Barradas Yeaton & Wold has changed its name to Rumbletree and is attempting to refocus its offering on long-term brand-building, rather than short-term creative development.
The shop is looking to get aboard early in the branding process—à la brand consultancies—and dig in for the long haul, rather than come in at the end and execute a preordained strategy.
The new moniker comes at the suggestion of Frank Laurino, one of the Portsmouth, N.H., shop's partners and resident drum enthusiast. In some tribal cultures, the rumbletree is associated with coming-of-age ceremonies; one of the requirements is that those entering adulthood "create their own rhythm" on the drum. The agency applies the same philosophy to the requirements of competing in today's advertising world.
"There's something about every product or service that makes it unique," said David Wold, agency president and co-founder. "It's our job to reflect that through marketing."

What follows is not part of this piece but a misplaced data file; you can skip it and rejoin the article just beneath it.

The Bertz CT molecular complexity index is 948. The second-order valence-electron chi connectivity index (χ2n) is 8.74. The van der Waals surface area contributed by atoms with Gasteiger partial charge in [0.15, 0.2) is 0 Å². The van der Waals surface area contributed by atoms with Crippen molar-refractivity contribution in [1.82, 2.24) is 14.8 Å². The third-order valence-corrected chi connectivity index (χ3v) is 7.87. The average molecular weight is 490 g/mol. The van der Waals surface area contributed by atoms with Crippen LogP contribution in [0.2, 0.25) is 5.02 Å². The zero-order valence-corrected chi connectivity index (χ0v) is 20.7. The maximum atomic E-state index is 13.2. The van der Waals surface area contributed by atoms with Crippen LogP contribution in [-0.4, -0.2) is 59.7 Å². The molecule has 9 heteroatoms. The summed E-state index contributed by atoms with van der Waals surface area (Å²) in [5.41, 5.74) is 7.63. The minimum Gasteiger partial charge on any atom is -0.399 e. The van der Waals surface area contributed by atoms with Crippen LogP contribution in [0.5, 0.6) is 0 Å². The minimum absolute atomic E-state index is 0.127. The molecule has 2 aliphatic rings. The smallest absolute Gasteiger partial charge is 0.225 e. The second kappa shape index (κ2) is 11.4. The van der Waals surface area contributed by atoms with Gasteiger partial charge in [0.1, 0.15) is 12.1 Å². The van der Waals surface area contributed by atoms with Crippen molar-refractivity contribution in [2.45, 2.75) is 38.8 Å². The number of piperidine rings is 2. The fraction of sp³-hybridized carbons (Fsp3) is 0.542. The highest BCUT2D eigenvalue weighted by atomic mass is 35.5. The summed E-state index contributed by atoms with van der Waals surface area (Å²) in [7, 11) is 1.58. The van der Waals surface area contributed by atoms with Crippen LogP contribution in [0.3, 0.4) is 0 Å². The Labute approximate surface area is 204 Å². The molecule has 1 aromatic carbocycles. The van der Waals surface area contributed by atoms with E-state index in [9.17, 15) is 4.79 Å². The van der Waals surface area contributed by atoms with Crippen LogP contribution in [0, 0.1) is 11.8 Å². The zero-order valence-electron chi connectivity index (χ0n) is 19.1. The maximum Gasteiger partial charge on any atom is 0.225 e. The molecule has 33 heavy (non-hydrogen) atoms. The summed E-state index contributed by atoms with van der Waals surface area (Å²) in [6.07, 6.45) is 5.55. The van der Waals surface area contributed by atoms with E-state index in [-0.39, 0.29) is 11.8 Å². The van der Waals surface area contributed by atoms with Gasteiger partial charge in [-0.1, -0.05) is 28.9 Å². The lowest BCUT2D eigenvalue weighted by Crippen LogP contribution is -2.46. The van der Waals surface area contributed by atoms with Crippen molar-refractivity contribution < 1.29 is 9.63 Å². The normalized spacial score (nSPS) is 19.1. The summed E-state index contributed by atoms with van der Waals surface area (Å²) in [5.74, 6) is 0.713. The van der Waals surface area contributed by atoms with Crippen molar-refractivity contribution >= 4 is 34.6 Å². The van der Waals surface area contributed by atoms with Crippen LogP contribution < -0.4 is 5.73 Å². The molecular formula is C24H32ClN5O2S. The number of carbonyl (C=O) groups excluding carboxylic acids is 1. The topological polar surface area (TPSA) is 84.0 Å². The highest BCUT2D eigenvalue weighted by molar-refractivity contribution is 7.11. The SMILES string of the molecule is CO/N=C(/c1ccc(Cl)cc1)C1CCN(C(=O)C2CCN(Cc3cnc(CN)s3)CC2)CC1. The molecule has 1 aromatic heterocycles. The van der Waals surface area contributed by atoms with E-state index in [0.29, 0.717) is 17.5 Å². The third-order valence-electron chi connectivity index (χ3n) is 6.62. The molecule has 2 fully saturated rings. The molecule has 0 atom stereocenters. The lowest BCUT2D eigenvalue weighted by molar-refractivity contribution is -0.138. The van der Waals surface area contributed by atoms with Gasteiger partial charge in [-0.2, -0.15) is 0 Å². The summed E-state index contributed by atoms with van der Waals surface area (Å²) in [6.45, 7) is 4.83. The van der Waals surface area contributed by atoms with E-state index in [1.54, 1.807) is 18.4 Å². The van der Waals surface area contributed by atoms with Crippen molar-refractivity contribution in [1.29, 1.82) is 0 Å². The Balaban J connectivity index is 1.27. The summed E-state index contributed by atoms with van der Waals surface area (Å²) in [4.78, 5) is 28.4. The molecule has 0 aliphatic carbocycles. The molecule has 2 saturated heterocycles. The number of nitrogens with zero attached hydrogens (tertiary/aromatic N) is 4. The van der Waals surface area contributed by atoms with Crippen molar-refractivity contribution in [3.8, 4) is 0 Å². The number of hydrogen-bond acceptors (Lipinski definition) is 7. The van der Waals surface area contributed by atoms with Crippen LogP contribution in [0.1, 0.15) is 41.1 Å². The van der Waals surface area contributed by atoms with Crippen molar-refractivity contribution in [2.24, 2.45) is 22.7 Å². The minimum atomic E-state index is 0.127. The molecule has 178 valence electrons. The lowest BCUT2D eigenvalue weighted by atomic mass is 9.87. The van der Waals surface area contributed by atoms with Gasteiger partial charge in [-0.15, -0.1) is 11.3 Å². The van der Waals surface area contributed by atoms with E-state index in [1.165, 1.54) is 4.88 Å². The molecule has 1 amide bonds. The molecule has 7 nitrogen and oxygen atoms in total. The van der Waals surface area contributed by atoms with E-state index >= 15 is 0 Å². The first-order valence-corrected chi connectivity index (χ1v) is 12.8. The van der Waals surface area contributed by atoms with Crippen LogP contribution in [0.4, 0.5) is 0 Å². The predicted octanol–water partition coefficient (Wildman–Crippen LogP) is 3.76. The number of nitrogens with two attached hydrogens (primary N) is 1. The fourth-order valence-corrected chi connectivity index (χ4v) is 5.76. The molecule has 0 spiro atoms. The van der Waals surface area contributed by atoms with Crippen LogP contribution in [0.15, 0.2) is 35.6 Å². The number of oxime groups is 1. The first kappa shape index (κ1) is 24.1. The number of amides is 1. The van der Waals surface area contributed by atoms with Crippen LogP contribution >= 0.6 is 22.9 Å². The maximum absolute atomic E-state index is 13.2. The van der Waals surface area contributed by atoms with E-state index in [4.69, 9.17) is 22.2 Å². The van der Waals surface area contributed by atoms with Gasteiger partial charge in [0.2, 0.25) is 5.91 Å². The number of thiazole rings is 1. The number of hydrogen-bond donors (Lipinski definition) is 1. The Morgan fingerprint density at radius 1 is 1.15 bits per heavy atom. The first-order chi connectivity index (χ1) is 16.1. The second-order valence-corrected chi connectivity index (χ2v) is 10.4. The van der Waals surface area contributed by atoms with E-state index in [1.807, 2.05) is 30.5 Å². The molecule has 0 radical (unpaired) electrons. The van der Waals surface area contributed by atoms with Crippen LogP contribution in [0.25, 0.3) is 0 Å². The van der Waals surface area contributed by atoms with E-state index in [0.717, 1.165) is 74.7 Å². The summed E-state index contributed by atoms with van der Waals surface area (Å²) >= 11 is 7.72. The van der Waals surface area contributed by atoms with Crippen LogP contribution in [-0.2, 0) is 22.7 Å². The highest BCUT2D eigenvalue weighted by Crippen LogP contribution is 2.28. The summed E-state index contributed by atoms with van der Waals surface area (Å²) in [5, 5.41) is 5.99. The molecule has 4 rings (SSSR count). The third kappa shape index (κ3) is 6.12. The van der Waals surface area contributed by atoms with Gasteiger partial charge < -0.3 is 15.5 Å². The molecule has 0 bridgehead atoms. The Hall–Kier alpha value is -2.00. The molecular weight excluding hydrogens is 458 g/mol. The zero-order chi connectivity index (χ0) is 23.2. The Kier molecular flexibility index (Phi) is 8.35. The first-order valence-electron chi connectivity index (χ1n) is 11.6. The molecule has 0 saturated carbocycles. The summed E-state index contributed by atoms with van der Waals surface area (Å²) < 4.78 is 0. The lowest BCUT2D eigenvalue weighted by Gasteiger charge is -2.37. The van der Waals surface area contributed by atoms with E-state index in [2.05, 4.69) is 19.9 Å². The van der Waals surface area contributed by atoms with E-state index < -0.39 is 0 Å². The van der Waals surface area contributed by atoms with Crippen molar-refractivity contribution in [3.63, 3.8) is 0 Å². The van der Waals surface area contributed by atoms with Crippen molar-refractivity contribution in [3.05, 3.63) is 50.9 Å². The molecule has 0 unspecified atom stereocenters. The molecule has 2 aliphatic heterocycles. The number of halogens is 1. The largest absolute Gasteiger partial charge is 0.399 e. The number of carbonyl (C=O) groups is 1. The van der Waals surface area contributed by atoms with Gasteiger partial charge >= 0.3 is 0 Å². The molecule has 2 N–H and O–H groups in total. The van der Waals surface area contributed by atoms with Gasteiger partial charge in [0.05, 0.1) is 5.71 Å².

The 12-person agen-cy initially spun out from O'Neill Griffin Bodi, Manchester, N.H., in 1990, led by Wold and Charlie Yeaton, both creative directors, and Myra Barradas, an account service professional. The agency has been a consistent regional award winner for its creative efforts, notably for the New Hampshire Office of Travel & Tourism.
Barradas retired two years ago, and the agency is now run by Wold and Yeaton, along with Denise Dixon and Frank Laurino, whose interactive shop Alchemedia North merged with BYW in 1997.
Wold acknowledges the necessity of keeping in touch with industry standards and the economic climate. "You have to come to the marketplace with a distinct style, but at the same time you have to keep in touch with what the industry [as a whole] is doing," Wold said.
New advertising is in the works for existing clients such as New Hampshire Tourism, Green Cos. and Wentworth-Douglass Hospital in Dover, N.H.